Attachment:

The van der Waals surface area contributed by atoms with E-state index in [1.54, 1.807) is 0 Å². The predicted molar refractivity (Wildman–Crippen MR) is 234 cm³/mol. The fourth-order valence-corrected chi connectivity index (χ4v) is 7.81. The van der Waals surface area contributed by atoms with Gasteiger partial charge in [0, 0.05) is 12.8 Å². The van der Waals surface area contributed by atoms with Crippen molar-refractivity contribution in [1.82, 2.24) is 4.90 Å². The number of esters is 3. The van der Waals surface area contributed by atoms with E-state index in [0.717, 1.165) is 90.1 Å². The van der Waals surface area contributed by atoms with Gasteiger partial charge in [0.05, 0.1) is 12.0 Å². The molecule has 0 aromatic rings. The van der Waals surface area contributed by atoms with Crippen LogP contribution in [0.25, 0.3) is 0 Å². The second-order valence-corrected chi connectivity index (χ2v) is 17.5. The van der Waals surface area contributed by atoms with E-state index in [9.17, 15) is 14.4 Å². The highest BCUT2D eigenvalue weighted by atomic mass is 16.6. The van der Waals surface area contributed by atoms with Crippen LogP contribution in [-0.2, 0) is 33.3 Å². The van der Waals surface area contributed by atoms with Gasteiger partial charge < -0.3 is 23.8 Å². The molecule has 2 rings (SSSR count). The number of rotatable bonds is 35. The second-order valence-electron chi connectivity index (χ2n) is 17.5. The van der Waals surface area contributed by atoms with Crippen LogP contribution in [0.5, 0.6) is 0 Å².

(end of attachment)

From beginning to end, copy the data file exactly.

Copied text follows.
The van der Waals surface area contributed by atoms with E-state index in [1.54, 1.807) is 0 Å². The predicted molar refractivity (Wildman–Crippen MR) is 234 cm³/mol. The fourth-order valence-corrected chi connectivity index (χ4v) is 7.81. The van der Waals surface area contributed by atoms with Gasteiger partial charge in [0, 0.05) is 12.8 Å². The van der Waals surface area contributed by atoms with Crippen molar-refractivity contribution in [1.82, 2.24) is 4.90 Å². The number of esters is 3. The van der Waals surface area contributed by atoms with E-state index in [0.717, 1.165) is 90.1 Å². The van der Waals surface area contributed by atoms with Gasteiger partial charge in [0.05, 0.1) is 12.0 Å². The molecule has 0 aromatic rings. The van der Waals surface area contributed by atoms with Crippen LogP contribution in [0.25, 0.3) is 0 Å². The second-order valence-corrected chi connectivity index (χ2v) is 17.5. The van der Waals surface area contributed by atoms with E-state index in [9.17, 15) is 14.4 Å². The highest BCUT2D eigenvalue weighted by atomic mass is 16.6. The van der Waals surface area contributed by atoms with Crippen LogP contribution in [-0.2, 0) is 33.3 Å². The van der Waals surface area contributed by atoms with Gasteiger partial charge < -0.3 is 23.8 Å². The molecule has 2 rings (SSSR count). The number of rotatable bonds is 35. The second-order valence-electron chi connectivity index (χ2n) is 17.5. The van der Waals surface area contributed by atoms with Crippen LogP contribution in [0.5, 0.6) is 0 Å².